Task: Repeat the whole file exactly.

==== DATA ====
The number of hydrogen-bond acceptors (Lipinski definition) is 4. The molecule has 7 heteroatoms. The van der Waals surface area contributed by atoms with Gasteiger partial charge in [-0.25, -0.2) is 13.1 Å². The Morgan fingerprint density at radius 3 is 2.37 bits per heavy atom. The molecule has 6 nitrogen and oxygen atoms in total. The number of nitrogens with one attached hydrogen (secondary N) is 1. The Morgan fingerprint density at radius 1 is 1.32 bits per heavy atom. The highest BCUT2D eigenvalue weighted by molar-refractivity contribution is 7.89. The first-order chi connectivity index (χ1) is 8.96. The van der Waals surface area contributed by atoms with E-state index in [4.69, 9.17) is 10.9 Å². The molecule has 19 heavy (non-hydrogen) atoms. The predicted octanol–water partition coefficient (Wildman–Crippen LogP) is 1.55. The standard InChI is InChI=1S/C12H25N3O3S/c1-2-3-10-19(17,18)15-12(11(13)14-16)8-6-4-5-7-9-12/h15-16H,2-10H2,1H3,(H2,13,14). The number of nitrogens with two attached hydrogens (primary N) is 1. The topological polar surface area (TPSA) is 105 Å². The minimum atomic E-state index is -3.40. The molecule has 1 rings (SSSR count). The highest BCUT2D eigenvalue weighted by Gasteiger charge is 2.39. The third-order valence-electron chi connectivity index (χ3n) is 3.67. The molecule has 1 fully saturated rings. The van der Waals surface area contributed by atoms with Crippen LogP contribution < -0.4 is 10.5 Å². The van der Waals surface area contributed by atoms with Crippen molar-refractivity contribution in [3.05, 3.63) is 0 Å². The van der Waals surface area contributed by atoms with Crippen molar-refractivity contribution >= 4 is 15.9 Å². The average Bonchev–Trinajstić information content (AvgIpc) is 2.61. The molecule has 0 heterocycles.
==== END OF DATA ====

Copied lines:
The number of hydrogen-bond acceptors (Lipinski definition) is 4. The molecule has 7 heteroatoms. The van der Waals surface area contributed by atoms with Gasteiger partial charge in [-0.25, -0.2) is 13.1 Å². The Morgan fingerprint density at radius 3 is 2.37 bits per heavy atom. The molecule has 6 nitrogen and oxygen atoms in total. The number of nitrogens with one attached hydrogen (secondary N) is 1. The Morgan fingerprint density at radius 1 is 1.32 bits per heavy atom. The highest BCUT2D eigenvalue weighted by molar-refractivity contribution is 7.89. The first-order chi connectivity index (χ1) is 8.96. The van der Waals surface area contributed by atoms with E-state index in [4.69, 9.17) is 10.9 Å². The molecule has 19 heavy (non-hydrogen) atoms. The predicted octanol–water partition coefficient (Wildman–Crippen LogP) is 1.55. The standard InChI is InChI=1S/C12H25N3O3S/c1-2-3-10-19(17,18)15-12(11(13)14-16)8-6-4-5-7-9-12/h15-16H,2-10H2,1H3,(H2,13,14). The number of nitrogens with two attached hydrogens (primary N) is 1. The topological polar surface area (TPSA) is 105 Å². The minimum atomic E-state index is -3.40. The molecule has 1 rings (SSSR count). The highest BCUT2D eigenvalue weighted by Gasteiger charge is 2.39. The third-order valence-electron chi connectivity index (χ3n) is 3.67. The molecule has 1 fully saturated rings. The van der Waals surface area contributed by atoms with Crippen LogP contribution < -0.4 is 10.5 Å². The van der Waals surface area contributed by atoms with Crippen molar-refractivity contribution in [3.05, 3.63) is 0 Å². The van der Waals surface area contributed by atoms with Crippen molar-refractivity contribution >= 4 is 15.9 Å². The average Bonchev–Trinajstić information content (AvgIpc) is 2.61. The molecule has 0 heterocycles.